Enhancement of SOC stocks can be achieved through (i) decreasing SOC decomposition resulting from tillage and erosion (Cai et al., 2022), (ii) increasing C inputs through increased photosynthesis or application of exogenous C inputs (Berhane et al., 2020), and (iii) increasing the persistence of existing and new C, through leveraging (1) soil microbial competition as outlined above and (2) the  application of C stabilizing amendments such as biochar, both of which modify the relative availability of C and N, and thus suppress  SOC priming (Connan et al., 2020; Weng et al., 2022). This project will focus on evaluating the breadth of effects that current soil conservation practices have on SOC dynamics, with the objective of improving the predictive capability of the effects in different production systems and under different climatic conditions.  Such practices in cropping systems include, but are not limited to, cover cropping, reduced or no tillage, residue retention, application of C-enriched amendments such as manure, compost, and biochar, and integration of livestock. In forest systems, the SOC response will be described under alternative site preparation, prescribed burning and competition control treatments. On grasslands, improved grazing management practices such as multi-paddock grazing (Kim et al., 2023; Teague & Kreuter, 2020) and regenerative practices such as pasture cropping, which integrates direct seeding of annual crops into dormant perennial grasses (Miller & Badgery, 2009), are found to increase SOC stocks and improve soil health. 

Cover crops have become increasingly more widespread as a tool to mitigate soil erosion, retain or increase (with legumes) nutrients and increase carbon inputs (Robačer et al., 2016). Cover cropping has been shown to improve soil aggregate stability, increase SOC content, and improve nutrient utilization efficiency (Blanco-Canqui et al., 2015; Brennan and Acosta-Martinez, 2017), all of which result in less resource inputs with desirable environmental and economic outcomes. In addition, cover crops, either as living plants or dead plant residues, have direct and indirect impacts on soil microbial communities (Brennan and Acosta-Martinez, 2017; Finney et al., 2017). However, the exact mechanism of the effect of cover cropping on SOC dynamics remains incompletely understood. The current project aims to elucidate SOC response to root dynamics, plant-microbe interactions, , biomass production potentials, the quantity and quality of root exudates, the C:N ratio of the biomass and soil medium (Finney et al., 2017; Tiemann et al., 2015), and the taxonomic and functional diversity of the soil biota (e.g., Olson et al., 2014, Poeplau and Don, 2015). . 

Diversification in terms of row crop rotation can also result in positive agronomic and ecological outcomes in production systems. Crop rotations affect the quantity and quality of crop residue returned to the soil and thus can influence microbial activities and functions pertinent to nutrient and C cycling (Ashworth et al., 2014; Bremer et al., 2011; Sainju et al., 2014). Based on published literature, annual corn–soybean rotations increase yield compared to their respective monoculture sequences (Mannering and Griffith, 2007; Wilhelm and Wortmann, 2004). However, a three-year rotation of corn-soybean-wheat did not result in yield advantage (Lund et al., 1993). Crop rotation can also reduce the occurrence of weeds, insects, and diseases (e.g., Higgs et al., 1990; Chen et al., 2001; Howard et al., 1998) and alter SOC accumulation (Halvorson and Schlegel., 2012). A study conducted in Tennessee showed that surface C storage can be enhanced by crop sequence diversity in no-till systems after 12 years, whereas subsurface C levels may require more time to be influenced (Ashworth et al., 2014).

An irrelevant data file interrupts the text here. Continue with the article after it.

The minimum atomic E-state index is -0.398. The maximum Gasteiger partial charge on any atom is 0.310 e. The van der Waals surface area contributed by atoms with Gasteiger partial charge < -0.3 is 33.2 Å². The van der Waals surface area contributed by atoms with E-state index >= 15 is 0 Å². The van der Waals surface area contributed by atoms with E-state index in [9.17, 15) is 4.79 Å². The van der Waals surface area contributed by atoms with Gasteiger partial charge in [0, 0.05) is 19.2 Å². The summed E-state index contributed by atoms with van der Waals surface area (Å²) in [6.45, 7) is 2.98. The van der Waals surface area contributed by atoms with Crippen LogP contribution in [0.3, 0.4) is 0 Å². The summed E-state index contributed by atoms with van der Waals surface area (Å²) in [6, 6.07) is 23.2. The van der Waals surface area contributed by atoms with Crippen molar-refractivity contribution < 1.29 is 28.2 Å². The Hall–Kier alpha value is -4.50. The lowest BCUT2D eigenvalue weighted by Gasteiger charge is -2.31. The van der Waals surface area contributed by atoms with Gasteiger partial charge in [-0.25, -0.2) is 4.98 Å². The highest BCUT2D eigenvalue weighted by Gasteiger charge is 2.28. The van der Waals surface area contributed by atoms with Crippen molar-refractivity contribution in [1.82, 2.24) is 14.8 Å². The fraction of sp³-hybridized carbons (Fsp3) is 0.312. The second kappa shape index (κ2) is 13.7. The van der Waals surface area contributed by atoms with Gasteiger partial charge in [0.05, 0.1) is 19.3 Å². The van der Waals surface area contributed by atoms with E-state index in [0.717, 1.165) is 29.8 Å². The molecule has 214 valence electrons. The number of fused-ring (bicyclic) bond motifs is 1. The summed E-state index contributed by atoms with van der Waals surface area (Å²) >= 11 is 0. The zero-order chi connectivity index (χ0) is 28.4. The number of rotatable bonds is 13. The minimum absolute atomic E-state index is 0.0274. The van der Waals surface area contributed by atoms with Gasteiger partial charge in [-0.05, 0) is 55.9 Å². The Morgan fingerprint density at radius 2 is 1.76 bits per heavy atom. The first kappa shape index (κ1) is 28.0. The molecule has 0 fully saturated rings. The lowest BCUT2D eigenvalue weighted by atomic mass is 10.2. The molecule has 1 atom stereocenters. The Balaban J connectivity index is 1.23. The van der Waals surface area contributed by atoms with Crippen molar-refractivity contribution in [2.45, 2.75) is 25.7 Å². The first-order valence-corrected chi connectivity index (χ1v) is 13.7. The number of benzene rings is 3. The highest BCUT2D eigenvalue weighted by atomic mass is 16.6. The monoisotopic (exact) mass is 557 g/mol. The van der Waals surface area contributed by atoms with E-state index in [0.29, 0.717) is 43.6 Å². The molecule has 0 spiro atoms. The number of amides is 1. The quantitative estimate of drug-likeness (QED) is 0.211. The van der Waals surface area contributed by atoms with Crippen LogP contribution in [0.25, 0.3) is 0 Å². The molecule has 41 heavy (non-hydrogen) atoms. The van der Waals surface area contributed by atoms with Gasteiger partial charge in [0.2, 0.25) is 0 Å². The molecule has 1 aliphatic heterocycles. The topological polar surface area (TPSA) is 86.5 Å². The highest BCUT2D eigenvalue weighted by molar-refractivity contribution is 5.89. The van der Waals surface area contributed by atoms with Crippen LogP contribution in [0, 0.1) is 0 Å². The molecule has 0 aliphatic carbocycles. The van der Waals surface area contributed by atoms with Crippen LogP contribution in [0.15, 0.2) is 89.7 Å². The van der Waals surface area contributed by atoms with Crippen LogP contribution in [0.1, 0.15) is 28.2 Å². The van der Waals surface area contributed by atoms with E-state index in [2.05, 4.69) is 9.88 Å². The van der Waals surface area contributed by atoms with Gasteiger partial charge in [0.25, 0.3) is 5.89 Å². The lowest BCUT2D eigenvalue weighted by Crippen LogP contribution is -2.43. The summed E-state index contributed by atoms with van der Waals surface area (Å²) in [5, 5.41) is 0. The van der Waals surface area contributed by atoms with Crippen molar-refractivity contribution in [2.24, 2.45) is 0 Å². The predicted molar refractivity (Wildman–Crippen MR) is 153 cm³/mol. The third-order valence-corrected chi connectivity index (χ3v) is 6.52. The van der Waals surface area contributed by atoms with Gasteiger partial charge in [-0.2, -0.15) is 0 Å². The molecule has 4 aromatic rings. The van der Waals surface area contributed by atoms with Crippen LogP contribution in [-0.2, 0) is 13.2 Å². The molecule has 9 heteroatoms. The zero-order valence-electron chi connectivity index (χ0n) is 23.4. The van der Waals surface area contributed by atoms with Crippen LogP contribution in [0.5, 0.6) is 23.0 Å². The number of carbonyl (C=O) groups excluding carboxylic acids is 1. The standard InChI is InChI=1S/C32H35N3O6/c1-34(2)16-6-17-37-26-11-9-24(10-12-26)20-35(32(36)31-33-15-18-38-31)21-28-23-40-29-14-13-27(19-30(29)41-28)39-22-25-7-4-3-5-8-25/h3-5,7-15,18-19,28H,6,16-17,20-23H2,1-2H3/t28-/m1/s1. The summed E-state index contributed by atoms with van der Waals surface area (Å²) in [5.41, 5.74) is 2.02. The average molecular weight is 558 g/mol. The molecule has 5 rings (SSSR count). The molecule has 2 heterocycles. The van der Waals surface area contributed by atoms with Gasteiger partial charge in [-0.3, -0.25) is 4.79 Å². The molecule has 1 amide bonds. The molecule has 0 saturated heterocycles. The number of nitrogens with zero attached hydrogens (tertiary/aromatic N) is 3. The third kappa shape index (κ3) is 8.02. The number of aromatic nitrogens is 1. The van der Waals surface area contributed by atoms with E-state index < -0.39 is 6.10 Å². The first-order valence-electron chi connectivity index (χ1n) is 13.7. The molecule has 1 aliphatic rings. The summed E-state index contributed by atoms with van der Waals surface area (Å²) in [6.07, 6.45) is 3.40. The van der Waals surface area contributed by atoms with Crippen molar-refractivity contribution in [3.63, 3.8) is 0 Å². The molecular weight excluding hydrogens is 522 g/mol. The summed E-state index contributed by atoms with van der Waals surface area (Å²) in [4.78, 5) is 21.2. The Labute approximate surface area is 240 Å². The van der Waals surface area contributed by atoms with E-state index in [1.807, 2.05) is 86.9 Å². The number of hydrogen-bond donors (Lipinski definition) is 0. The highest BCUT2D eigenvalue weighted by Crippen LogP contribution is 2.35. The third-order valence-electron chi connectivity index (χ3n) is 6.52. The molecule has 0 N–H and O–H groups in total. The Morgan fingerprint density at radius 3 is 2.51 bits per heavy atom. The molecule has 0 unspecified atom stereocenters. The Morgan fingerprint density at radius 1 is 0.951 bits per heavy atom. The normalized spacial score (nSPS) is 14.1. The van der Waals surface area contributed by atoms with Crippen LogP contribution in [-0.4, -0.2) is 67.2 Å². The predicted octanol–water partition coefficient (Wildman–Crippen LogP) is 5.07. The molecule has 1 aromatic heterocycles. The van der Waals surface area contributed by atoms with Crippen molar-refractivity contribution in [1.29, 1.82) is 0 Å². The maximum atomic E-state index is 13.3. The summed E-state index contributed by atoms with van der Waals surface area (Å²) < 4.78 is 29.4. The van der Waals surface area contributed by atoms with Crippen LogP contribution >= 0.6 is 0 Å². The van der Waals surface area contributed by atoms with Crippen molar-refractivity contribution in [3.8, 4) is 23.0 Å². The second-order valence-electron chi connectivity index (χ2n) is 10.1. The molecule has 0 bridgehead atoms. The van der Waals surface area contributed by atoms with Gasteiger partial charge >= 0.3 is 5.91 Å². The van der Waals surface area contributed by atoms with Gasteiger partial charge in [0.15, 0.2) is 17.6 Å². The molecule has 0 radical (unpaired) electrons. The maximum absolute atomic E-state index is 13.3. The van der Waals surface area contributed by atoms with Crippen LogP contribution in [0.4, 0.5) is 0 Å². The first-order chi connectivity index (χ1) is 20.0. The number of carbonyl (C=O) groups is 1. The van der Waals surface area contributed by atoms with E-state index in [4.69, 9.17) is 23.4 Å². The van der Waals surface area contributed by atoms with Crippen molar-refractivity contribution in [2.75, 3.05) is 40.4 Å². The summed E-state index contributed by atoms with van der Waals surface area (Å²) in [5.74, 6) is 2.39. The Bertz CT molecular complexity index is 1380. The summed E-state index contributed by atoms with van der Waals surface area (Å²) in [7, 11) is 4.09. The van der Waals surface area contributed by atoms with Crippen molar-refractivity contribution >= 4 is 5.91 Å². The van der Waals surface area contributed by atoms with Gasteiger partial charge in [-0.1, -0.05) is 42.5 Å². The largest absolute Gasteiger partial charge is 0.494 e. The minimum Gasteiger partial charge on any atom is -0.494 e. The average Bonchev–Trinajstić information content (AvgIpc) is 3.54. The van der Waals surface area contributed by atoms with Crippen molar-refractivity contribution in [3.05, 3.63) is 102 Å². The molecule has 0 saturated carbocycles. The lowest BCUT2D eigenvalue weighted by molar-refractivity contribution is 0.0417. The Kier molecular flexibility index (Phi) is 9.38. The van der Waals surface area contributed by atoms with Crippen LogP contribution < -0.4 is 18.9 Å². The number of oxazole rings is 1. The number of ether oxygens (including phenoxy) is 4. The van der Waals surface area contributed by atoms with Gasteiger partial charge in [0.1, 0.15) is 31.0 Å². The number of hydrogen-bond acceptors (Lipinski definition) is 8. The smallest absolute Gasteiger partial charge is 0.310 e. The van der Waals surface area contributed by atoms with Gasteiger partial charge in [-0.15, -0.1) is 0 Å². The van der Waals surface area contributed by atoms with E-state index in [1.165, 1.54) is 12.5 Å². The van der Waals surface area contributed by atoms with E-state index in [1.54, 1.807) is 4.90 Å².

A major risk in crop production in the United States is drought. The United States is experiencing increasing seasonal and annual variability in rainfall, which can lead to more frequent soil water deficits during the growing seasons, such as the droughts in 2023. The importance of soil water retention to agronomic productivity cannot be over-emphasized and soil organic matter is a critical determinant of water retention in the root zone (Stewart and Lal, 2018). Increasing soil organic matter can improve water infiltration and enhance water holding capacity by improving soil structure (Hudson, 1994; Franzluebbers, 2002; Lado et al., 2004; Minasny and McBratney, 2018). Soils with higher organic matter can retain more water under vapor pressure deficit, protecting crops from losses induced by drought better than low organic matter soils (Iizumi and Wagai, 2019; Carminati and Javaux, 2020). An increase in soil organic matter by 1% would increase plant available water capacity by 1-3% (Libohova et al., 2018). Every 1% increase in organic matter results in as much as 25,000 gallons of soil water storage per acre.  Increasing soil organic matter content may increase tolerance to short-duration drought stress during the growing season. Adhikari et al. (2021) suggested that corn yield during a drought year in Texas could have been explained by differences in soil health.  Many areas of the NC are affected by drought, and more frequent storm events. Therefore, building up soil organic matter through improved management practices to maintain soil moisture at levels that enable crops to withstand water deficit is a crucial component of increasing the resilience of agricultural systems and protecting crop yields (Lal, 2020).